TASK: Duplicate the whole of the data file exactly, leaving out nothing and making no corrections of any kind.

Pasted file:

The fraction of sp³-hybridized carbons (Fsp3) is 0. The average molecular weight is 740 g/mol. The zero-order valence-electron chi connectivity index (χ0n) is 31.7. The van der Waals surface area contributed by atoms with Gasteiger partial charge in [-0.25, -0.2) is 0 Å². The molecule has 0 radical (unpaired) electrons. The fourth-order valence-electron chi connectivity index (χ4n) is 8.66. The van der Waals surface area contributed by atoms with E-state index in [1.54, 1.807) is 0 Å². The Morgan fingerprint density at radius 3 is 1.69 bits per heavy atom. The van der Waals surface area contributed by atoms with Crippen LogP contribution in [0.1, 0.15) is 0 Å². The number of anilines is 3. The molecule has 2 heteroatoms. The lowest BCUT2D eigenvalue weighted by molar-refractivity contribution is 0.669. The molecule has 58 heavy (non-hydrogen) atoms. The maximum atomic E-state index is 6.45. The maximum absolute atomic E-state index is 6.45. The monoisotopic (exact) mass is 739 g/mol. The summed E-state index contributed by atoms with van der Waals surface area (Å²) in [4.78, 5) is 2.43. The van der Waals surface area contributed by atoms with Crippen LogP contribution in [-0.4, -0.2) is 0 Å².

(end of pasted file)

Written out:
The fraction of sp³-hybridized carbons (Fsp3) is 0. The average molecular weight is 740 g/mol. The zero-order valence-electron chi connectivity index (χ0n) is 31.7. The van der Waals surface area contributed by atoms with Gasteiger partial charge in [-0.25, -0.2) is 0 Å². The molecule has 0 radical (unpaired) electrons. The fourth-order valence-electron chi connectivity index (χ4n) is 8.66. The van der Waals surface area contributed by atoms with E-state index in [1.54, 1.807) is 0 Å². The Morgan fingerprint density at radius 3 is 1.69 bits per heavy atom. The van der Waals surface area contributed by atoms with Crippen LogP contribution in [0.1, 0.15) is 0 Å². The number of anilines is 3. The molecule has 2 heteroatoms. The lowest BCUT2D eigenvalue weighted by molar-refractivity contribution is 0.669. The molecule has 58 heavy (non-hydrogen) atoms. The maximum atomic E-state index is 6.45. The maximum absolute atomic E-state index is 6.45. The monoisotopic (exact) mass is 739 g/mol. The summed E-state index contributed by atoms with van der Waals surface area (Å²) in [4.78, 5) is 2.43. The van der Waals surface area contributed by atoms with Crippen LogP contribution in [-0.4, -0.2) is 0 Å².